“During this difficult period government could not do anything for the people. It is very bad. A lot of people are suffering. One man bought a drug costing N120 from me on credit for the past two months, because of it, he doesn’t pass this place again, he prefers to go round to avoid me to get to his house. It is that bad.”

As the economic hardship triggered by COVID-19 bites harder, it has also taken its toll on unlikely victims: pregnant women. Some of the pregnant women how the situation is taking toll on their health. They said that in their efforts to earn a living, the attendant lack of rest is exposing them to the risk of high blood pressure amid huge financial responsibilities.

This is a cause for concern, physicians say, as the situation may increase Nigeria’s already high maternal and infant mortality rate.

Mrs. Funmi Deolu, a catfish seller, says she was excited when she became pregnant in March this year without knowing that the impact of the COVID-19 pandemic will make the pregnancy stressful. The 29-year-old Ogun State indigene said the current economic situation in the country has shrunk her husband’s business, thereby, placing the responsibility of providing for the daily needs of the family on her shoulder.

Deolu, who is eight months pregnant, said continuing in her catfish business at this stage of her pregnancy has been stressful, though she has been advised by her doctor to avoid stress and ensure she has adequate rest.

Poverty, experts say is a key hindrance to women’s wellbeing, especially during pregnancy resulting in malnutrition, anaemia, low birth babies or foetal loss.

Sharing her experience with our correspondent, Deolu said, “I learned catering, but there was no money for me to start my own catering outfit. So, in 2015, my mother helped me to start a catfish business. Since that time, I have been on it even after I got married in 2018.

“The business was doing well before COVID-19, though it is very stressful. Even the activities of task force officials affect my profit. But it has not been easy doing the business since I became pregnant.

“The stress of going from Palm Grove where I live to Ogun State or Ikorodu to buy fish as early as 6:00am and come back to sell in Bariga market from Monday to Saturday is not easy. The problem is further compounded by the inability of my husband to provide for our needs because he has lost his job.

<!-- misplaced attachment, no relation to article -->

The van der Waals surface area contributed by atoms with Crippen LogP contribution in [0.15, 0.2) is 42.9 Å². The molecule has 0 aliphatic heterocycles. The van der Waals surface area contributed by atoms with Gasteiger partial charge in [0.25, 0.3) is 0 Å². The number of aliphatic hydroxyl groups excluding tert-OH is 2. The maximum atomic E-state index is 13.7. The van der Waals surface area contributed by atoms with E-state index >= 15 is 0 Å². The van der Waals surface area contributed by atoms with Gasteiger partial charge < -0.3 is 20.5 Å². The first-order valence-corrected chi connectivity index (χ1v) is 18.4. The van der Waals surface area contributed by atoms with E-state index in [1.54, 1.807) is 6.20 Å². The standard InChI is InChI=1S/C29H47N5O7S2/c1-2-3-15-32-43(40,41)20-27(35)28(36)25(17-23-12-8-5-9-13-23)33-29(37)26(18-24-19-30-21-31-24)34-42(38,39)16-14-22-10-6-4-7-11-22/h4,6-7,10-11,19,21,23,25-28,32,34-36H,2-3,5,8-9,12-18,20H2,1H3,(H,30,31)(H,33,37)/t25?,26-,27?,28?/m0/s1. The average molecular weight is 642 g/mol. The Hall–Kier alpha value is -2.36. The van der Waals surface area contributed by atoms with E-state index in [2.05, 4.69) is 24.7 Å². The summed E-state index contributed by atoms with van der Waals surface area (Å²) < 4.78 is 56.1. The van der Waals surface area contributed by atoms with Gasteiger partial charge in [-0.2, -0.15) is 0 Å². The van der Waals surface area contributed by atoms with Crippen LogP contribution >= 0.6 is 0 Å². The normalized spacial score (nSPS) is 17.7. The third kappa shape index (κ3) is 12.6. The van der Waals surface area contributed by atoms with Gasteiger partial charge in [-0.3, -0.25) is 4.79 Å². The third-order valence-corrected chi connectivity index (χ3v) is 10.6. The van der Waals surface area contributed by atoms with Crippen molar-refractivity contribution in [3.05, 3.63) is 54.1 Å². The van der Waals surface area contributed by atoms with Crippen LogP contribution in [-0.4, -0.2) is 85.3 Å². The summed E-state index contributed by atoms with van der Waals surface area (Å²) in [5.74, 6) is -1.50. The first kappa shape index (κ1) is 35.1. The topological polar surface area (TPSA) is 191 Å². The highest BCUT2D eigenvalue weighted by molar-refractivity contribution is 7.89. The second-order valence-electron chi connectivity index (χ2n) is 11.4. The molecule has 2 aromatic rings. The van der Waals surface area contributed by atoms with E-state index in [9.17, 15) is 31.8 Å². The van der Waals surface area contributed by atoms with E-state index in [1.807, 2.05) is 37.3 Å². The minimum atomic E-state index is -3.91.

“The whole load of providing for the family since June has been on me. This is seriously affecting me. I no longer sleep well at night and from Monday to Saturday, I am busy.

“But how can I have rest when there is no other source of income except my business?”

Deolu, who said this was her first pregnancy, said it was not easy for her to raise the N13,500 she used in registering for antenatal at Shomolu General Hospital.

“I make profit of N2,500 per day and sometimes less than that, depending on patronage. But, out of the N2,500 task force officials collect N1,500 from it. So in a week, I make about N7,000 which is barely enough for us to feed let alone meeting other needs.

“So, you can see that it is not easy for me to have rest in this kind of situation, though I really need it.

“The doctor had warned me to reduce stress, that my blood pressure is high and that it is not good for a pregnant woman, but what do I do when there is no other means of survival.

Unless government moves fast to address the issue of poverty and hunger and unemployment, I can see a revolution coming; the #Endsars protests may well be a child play; when we consider what is coming”, says Dr. Olu Omoyele, of the department of Management, Redeemer’s University.

He told this newspaper that the trigger for his prediction is clear, saying” hunger has no colour, no tribe, no religion and no tongue.” According to Omoyele, poverty will trigger social upheaval in the country, if not tackled.

The National Bureau of Statistics (NBS) recently released the “2019 Poverty and Inequality in Nigeria” report, which highlights that 40 percent of the total population, or almost 83 million people, live below the country’s poverty line of N137,430 ($381.75) per year.

The NBS report is based on data from the latest round of the Nigerian Living Standards Survey, conducted in 2018-2019 with support from the World Bank’s Poverty Global Practice and technical assistance from the LSMS program. The Nigerian Living Standards Survey (NLSS) is the official survey that is the basis for measuring poverty and living standards in the country and is used to estimate a wide range of socio-economic indicators including benchmarking of the Sustainable Development Goals.

However, the present survey was done between September of 2018 and October of 2019, a decade after the previous one, which does not accommodate the Covid 19 crisis. Experts believe that the situation has worsened since the last survey was conducted.